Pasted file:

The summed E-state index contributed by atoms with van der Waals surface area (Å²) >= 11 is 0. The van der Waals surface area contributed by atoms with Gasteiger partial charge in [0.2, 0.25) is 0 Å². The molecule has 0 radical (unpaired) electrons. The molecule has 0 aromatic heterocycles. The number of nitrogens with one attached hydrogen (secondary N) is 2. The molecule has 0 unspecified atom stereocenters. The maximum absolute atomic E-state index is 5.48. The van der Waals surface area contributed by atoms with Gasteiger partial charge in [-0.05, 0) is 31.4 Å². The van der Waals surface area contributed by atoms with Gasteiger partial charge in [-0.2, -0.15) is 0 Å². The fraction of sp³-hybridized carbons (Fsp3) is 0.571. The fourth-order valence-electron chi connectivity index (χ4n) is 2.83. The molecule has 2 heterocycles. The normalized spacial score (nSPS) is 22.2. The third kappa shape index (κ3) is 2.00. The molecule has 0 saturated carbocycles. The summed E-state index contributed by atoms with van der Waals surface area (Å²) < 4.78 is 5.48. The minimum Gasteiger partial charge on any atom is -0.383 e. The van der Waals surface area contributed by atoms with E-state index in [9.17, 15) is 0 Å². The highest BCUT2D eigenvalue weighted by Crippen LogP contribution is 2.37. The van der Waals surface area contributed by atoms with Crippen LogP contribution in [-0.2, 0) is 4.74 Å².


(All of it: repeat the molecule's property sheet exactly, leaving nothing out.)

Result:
The summed E-state index contributed by atoms with van der Waals surface area (Å²) >= 11 is 0. The van der Waals surface area contributed by atoms with Gasteiger partial charge in [0.2, 0.25) is 0 Å². The molecule has 0 radical (unpaired) electrons. The molecule has 0 aromatic heterocycles. The number of nitrogens with one attached hydrogen (secondary N) is 2. The molecule has 0 unspecified atom stereocenters. The maximum absolute atomic E-state index is 5.48. The van der Waals surface area contributed by atoms with Gasteiger partial charge in [-0.05, 0) is 31.4 Å². The van der Waals surface area contributed by atoms with Gasteiger partial charge in [-0.2, -0.15) is 0 Å². The fraction of sp³-hybridized carbons (Fsp3) is 0.571. The fourth-order valence-electron chi connectivity index (χ4n) is 2.83. The molecule has 2 heterocycles. The normalized spacial score (nSPS) is 22.2. The third kappa shape index (κ3) is 2.00. The molecule has 0 saturated carbocycles. The summed E-state index contributed by atoms with van der Waals surface area (Å²) < 4.78 is 5.48. The minimum Gasteiger partial charge on any atom is -0.383 e. The van der Waals surface area contributed by atoms with E-state index in [9.17, 15) is 0 Å². The highest BCUT2D eigenvalue weighted by Crippen LogP contribution is 2.37. The van der Waals surface area contributed by atoms with Crippen LogP contribution in [-0.2, 0) is 4.74 Å².